- Top 10% (from the “top” schools) – Going to the “top schools” almost exclusively for talent. Then you use university admissions, faculty assessment, or grading assessments to identify the very best candidates.
- Cost per Hire/”Butts in Chairs” – Selecting “average” employees to fill slots which pay below the midpoint in order to have a low cost per hire. Targets “active” job seekers that are currently sending out their resume (also know as a “coincidence hire”). Assumes most employees are pretty much the same and that we need to hire low cost employees in order to be competitive.
- Target “Content/Employed Performers” (Passive job seekers) – Focus on currently employed people. Employed people are harder to recruit than unemployed people. This strategy based on the premise that the very best are almost always employed, are good in their job, they don’t have an updated resume, and they do not read want ads or visit job web sites either. Active job seekers in contrast are often unemployed people (those that have been rejected, laid off, or fired) and people that are unhappy in their job (and are thus looking). This strategy raises our costs but produces better performing hires.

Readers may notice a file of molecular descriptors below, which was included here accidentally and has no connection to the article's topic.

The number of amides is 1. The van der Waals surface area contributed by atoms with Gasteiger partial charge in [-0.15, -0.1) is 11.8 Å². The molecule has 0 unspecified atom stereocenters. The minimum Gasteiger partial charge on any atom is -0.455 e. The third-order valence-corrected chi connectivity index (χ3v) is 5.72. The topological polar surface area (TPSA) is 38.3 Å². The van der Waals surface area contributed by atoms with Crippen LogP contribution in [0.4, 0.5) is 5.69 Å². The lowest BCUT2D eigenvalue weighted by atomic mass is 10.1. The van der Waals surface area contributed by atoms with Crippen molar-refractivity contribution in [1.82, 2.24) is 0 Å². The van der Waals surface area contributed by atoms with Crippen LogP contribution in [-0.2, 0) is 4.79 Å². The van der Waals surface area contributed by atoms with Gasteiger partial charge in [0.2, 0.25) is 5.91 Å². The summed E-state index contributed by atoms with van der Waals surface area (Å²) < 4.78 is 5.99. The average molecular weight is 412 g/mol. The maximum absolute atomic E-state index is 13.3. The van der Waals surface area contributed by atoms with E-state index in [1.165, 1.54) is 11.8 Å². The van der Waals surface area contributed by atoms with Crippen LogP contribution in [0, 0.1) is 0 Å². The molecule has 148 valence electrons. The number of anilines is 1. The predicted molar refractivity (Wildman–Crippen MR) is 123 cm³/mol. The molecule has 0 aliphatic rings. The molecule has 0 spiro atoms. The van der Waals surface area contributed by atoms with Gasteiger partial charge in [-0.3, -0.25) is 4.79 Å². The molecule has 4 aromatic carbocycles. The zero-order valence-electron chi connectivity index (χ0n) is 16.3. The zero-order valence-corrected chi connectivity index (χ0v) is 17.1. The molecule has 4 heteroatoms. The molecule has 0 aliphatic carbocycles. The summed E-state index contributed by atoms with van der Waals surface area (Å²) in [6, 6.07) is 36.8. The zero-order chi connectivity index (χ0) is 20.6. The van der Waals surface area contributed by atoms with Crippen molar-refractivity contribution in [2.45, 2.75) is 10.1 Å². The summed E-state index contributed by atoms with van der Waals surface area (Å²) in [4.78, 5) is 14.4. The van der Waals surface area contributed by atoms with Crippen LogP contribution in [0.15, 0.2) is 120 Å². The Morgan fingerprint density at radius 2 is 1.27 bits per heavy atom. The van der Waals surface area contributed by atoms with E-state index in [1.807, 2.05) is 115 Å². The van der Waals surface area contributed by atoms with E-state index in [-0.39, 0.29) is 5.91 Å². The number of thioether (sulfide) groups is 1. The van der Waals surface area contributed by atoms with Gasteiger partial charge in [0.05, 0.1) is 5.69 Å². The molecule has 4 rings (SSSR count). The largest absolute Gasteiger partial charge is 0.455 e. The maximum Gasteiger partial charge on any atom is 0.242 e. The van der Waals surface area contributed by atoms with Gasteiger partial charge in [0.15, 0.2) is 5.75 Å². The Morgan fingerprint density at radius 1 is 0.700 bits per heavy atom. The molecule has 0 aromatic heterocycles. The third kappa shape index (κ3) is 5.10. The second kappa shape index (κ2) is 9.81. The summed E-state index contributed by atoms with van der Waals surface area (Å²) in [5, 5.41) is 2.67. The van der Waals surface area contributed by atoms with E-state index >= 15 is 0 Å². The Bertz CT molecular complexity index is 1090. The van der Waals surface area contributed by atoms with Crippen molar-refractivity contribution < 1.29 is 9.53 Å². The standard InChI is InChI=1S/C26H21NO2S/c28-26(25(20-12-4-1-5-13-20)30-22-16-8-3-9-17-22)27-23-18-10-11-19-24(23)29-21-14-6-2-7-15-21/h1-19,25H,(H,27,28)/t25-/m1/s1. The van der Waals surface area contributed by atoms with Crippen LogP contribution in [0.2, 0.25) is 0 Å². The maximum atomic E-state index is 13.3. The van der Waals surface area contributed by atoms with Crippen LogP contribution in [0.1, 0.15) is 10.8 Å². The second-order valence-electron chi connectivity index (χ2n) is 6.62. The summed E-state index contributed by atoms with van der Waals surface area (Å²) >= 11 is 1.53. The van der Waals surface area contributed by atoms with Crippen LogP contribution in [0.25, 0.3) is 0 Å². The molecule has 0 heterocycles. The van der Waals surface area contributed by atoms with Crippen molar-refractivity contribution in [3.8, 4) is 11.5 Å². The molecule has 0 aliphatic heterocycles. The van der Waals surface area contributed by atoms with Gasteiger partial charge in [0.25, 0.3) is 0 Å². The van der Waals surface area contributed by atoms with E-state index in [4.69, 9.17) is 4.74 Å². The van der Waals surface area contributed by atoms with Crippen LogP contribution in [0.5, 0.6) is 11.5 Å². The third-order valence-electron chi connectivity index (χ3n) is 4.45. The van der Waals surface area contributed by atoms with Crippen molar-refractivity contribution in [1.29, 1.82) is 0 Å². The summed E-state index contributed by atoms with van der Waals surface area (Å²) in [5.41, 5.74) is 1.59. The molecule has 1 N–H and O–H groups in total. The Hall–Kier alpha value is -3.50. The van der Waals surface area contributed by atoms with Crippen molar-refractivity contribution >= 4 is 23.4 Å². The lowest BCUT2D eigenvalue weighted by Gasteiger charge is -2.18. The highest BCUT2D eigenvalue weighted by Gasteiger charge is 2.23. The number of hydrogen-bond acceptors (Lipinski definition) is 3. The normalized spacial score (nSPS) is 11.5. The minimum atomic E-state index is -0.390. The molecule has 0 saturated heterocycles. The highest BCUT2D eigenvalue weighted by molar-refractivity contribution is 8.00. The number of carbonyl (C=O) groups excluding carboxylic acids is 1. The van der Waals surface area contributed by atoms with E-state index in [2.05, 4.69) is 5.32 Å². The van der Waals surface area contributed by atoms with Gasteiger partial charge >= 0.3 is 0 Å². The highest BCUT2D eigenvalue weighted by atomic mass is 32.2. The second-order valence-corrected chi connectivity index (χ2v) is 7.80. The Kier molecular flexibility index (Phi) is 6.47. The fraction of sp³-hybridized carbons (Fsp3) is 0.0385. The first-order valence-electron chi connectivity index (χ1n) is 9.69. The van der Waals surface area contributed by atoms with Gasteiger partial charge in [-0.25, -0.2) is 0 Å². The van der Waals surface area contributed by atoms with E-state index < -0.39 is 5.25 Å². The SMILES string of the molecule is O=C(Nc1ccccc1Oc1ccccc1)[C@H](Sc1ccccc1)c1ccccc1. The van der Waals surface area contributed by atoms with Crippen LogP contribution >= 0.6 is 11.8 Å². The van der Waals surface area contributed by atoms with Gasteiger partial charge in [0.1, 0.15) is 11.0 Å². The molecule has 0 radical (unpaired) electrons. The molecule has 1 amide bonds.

- Web and Technology Driven – This strategy puts all/most of its resources into the web and related technology based on the premise that this strategy sends a message to applicants that we are an advanced firm. It also allows us to attract different and “better” candidates because the best also “live on the web’ and change at Internet speed. Technology allows us to do things better and faster than using traditional approaches. Technology is THE competitive advantage. This strategy usually has three variations: (a) Where our web site is the key “attractor,” (b) where we search the part of the web without career or job sites, and (c) where we get candidates off or career/ job sites run by others.